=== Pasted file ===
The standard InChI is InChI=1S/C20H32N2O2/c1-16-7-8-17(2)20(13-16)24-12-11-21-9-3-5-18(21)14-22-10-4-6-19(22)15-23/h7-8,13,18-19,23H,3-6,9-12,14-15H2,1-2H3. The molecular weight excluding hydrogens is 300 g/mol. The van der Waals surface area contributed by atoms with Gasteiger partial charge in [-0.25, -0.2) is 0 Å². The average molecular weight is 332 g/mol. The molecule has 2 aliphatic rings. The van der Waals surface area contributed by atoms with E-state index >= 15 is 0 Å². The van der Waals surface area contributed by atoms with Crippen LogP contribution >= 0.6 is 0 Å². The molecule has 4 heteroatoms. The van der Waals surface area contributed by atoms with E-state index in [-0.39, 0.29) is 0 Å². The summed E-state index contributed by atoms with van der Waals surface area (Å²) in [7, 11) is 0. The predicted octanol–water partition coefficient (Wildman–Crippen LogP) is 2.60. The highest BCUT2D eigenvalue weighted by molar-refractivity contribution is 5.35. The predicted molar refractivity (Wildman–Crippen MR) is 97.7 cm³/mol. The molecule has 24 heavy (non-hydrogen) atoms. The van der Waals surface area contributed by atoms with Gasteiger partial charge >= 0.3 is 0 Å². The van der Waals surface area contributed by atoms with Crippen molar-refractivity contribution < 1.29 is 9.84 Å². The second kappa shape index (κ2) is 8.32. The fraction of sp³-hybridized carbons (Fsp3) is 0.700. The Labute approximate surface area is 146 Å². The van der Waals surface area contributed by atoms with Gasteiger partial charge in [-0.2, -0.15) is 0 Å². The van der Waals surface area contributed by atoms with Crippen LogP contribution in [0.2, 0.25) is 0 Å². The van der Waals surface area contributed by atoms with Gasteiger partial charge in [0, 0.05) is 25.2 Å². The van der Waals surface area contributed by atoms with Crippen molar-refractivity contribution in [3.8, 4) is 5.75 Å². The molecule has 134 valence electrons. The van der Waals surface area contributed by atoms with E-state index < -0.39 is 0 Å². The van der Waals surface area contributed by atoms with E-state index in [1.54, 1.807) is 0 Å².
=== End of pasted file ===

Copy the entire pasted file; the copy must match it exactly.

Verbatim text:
The standard InChI is InChI=1S/C20H32N2O2/c1-16-7-8-17(2)20(13-16)24-12-11-21-9-3-5-18(21)14-22-10-4-6-19(22)15-23/h7-8,13,18-19,23H,3-6,9-12,14-15H2,1-2H3. The molecular weight excluding hydrogens is 300 g/mol. The van der Waals surface area contributed by atoms with Gasteiger partial charge in [-0.25, -0.2) is 0 Å². The average molecular weight is 332 g/mol. The molecule has 2 aliphatic rings. The van der Waals surface area contributed by atoms with E-state index >= 15 is 0 Å². The van der Waals surface area contributed by atoms with Crippen LogP contribution >= 0.6 is 0 Å². The molecule has 4 heteroatoms. The van der Waals surface area contributed by atoms with E-state index in [-0.39, 0.29) is 0 Å². The summed E-state index contributed by atoms with van der Waals surface area (Å²) in [7, 11) is 0. The predicted octanol–water partition coefficient (Wildman–Crippen LogP) is 2.60. The highest BCUT2D eigenvalue weighted by molar-refractivity contribution is 5.35. The predicted molar refractivity (Wildman–Crippen MR) is 97.7 cm³/mol. The molecule has 24 heavy (non-hydrogen) atoms. The van der Waals surface area contributed by atoms with Gasteiger partial charge >= 0.3 is 0 Å². The van der Waals surface area contributed by atoms with Crippen molar-refractivity contribution < 1.29 is 9.84 Å². The second kappa shape index (κ2) is 8.32. The fraction of sp³-hybridized carbons (Fsp3) is 0.700. The Labute approximate surface area is 146 Å². The van der Waals surface area contributed by atoms with Gasteiger partial charge in [-0.2, -0.15) is 0 Å². The van der Waals surface area contributed by atoms with Crippen LogP contribution in [0.2, 0.25) is 0 Å². The van der Waals surface area contributed by atoms with Gasteiger partial charge in [0, 0.05) is 25.2 Å². The van der Waals surface area contributed by atoms with Crippen molar-refractivity contribution in [3.8, 4) is 5.75 Å². The molecule has 134 valence electrons. The van der Waals surface area contributed by atoms with E-state index < -0.39 is 0 Å². The van der Waals surface area contributed by atoms with E-state index in [1.54, 1.807) is 0 Å².